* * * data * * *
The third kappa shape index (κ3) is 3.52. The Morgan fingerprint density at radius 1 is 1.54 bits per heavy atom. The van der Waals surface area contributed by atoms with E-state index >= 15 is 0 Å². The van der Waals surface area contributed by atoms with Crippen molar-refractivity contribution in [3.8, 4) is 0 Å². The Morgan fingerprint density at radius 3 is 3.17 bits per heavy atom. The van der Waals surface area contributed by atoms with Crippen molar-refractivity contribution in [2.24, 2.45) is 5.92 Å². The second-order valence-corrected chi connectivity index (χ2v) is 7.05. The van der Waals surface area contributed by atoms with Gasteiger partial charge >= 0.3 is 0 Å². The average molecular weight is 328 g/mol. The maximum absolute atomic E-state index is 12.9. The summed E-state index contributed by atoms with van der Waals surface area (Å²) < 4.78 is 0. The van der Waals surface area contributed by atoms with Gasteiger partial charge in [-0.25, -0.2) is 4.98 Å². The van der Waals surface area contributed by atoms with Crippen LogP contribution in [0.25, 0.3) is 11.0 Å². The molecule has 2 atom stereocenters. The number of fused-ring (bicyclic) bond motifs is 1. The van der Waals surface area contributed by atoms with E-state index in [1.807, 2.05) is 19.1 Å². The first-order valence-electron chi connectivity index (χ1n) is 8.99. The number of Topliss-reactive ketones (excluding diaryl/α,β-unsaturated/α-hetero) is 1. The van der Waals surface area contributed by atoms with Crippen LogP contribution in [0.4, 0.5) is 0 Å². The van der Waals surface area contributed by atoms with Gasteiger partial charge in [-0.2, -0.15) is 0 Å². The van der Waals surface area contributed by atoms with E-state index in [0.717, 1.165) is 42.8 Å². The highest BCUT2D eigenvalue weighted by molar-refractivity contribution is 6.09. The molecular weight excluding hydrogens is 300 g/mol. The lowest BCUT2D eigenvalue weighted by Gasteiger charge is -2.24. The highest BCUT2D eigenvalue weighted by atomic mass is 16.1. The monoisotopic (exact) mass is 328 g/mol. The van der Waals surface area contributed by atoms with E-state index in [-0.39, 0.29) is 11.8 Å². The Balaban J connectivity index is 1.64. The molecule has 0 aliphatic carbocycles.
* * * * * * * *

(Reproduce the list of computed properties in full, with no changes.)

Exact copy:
The third kappa shape index (κ3) is 3.52. The Morgan fingerprint density at radius 1 is 1.54 bits per heavy atom. The van der Waals surface area contributed by atoms with E-state index >= 15 is 0 Å². The van der Waals surface area contributed by atoms with Crippen molar-refractivity contribution in [3.8, 4) is 0 Å². The Morgan fingerprint density at radius 3 is 3.17 bits per heavy atom. The van der Waals surface area contributed by atoms with Crippen molar-refractivity contribution in [2.24, 2.45) is 5.92 Å². The second-order valence-corrected chi connectivity index (χ2v) is 7.05. The van der Waals surface area contributed by atoms with Gasteiger partial charge >= 0.3 is 0 Å². The average molecular weight is 328 g/mol. The maximum absolute atomic E-state index is 12.9. The summed E-state index contributed by atoms with van der Waals surface area (Å²) < 4.78 is 0. The van der Waals surface area contributed by atoms with Gasteiger partial charge in [-0.25, -0.2) is 4.98 Å². The van der Waals surface area contributed by atoms with Crippen LogP contribution in [0.25, 0.3) is 11.0 Å². The molecule has 2 atom stereocenters. The number of fused-ring (bicyclic) bond motifs is 1. The van der Waals surface area contributed by atoms with E-state index in [1.807, 2.05) is 19.1 Å². The first-order valence-electron chi connectivity index (χ1n) is 8.99. The number of Topliss-reactive ketones (excluding diaryl/α,β-unsaturated/α-hetero) is 1. The van der Waals surface area contributed by atoms with Crippen LogP contribution in [0.4, 0.5) is 0 Å². The van der Waals surface area contributed by atoms with Gasteiger partial charge in [-0.2, -0.15) is 0 Å². The van der Waals surface area contributed by atoms with E-state index in [0.717, 1.165) is 42.8 Å². The highest BCUT2D eigenvalue weighted by molar-refractivity contribution is 6.09. The molecular weight excluding hydrogens is 300 g/mol. The lowest BCUT2D eigenvalue weighted by Gasteiger charge is -2.24. The highest BCUT2D eigenvalue weighted by atomic mass is 16.1. The monoisotopic (exact) mass is 328 g/mol. The van der Waals surface area contributed by atoms with E-state index in [-0.39, 0.29) is 11.8 Å². The Balaban J connectivity index is 1.64. The molecule has 0 aliphatic carbocycles.